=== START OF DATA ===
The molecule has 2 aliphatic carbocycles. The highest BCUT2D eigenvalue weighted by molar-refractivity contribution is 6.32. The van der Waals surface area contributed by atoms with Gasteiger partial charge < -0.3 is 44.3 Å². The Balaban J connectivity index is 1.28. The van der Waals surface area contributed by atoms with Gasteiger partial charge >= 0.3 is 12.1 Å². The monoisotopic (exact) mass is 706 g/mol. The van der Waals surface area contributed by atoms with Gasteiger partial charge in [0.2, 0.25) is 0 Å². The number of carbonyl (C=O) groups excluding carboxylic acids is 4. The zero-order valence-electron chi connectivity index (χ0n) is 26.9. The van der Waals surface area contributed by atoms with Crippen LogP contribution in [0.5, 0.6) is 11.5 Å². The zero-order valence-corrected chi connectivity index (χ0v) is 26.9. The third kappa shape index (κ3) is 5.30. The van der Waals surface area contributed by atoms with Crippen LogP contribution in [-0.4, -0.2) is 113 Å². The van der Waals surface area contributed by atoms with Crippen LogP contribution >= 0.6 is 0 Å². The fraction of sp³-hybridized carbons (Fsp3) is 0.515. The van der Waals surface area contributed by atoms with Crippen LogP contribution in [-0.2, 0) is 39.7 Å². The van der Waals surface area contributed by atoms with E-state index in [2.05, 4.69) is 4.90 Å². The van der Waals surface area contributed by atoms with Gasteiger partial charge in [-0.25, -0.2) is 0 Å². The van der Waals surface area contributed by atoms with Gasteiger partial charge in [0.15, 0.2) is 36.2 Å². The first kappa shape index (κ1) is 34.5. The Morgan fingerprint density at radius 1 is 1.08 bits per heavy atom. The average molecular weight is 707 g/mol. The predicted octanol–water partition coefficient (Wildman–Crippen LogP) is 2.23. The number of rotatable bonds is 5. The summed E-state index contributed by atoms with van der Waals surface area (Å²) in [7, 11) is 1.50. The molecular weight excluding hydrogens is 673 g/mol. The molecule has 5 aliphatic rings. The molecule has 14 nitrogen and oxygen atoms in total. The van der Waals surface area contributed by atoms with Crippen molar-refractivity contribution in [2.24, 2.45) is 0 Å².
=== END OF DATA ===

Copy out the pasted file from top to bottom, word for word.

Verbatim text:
The molecule has 2 aliphatic carbocycles. The highest BCUT2D eigenvalue weighted by molar-refractivity contribution is 6.32. The van der Waals surface area contributed by atoms with Gasteiger partial charge < -0.3 is 44.3 Å². The Balaban J connectivity index is 1.28. The van der Waals surface area contributed by atoms with Gasteiger partial charge >= 0.3 is 12.1 Å². The monoisotopic (exact) mass is 706 g/mol. The van der Waals surface area contributed by atoms with Gasteiger partial charge in [0.2, 0.25) is 0 Å². The number of carbonyl (C=O) groups excluding carboxylic acids is 4. The zero-order valence-electron chi connectivity index (χ0n) is 26.9. The van der Waals surface area contributed by atoms with Crippen LogP contribution in [0.5, 0.6) is 11.5 Å². The zero-order valence-corrected chi connectivity index (χ0v) is 26.9. The third kappa shape index (κ3) is 5.30. The van der Waals surface area contributed by atoms with Crippen LogP contribution in [-0.4, -0.2) is 113 Å². The van der Waals surface area contributed by atoms with Crippen LogP contribution >= 0.6 is 0 Å². The fraction of sp³-hybridized carbons (Fsp3) is 0.515. The van der Waals surface area contributed by atoms with Crippen LogP contribution in [-0.2, 0) is 39.7 Å². The van der Waals surface area contributed by atoms with E-state index in [2.05, 4.69) is 4.90 Å². The van der Waals surface area contributed by atoms with Gasteiger partial charge in [-0.25, -0.2) is 0 Å². The van der Waals surface area contributed by atoms with Gasteiger partial charge in [0.15, 0.2) is 36.2 Å². The first kappa shape index (κ1) is 34.5. The Morgan fingerprint density at radius 1 is 1.08 bits per heavy atom. The average molecular weight is 707 g/mol. The predicted octanol–water partition coefficient (Wildman–Crippen LogP) is 2.23. The number of rotatable bonds is 5. The summed E-state index contributed by atoms with van der Waals surface area (Å²) in [7, 11) is 1.50. The molecular weight excluding hydrogens is 673 g/mol. The molecule has 5 aliphatic rings. The molecule has 14 nitrogen and oxygen atoms in total. The van der Waals surface area contributed by atoms with Crippen molar-refractivity contribution in [2.24, 2.45) is 0 Å².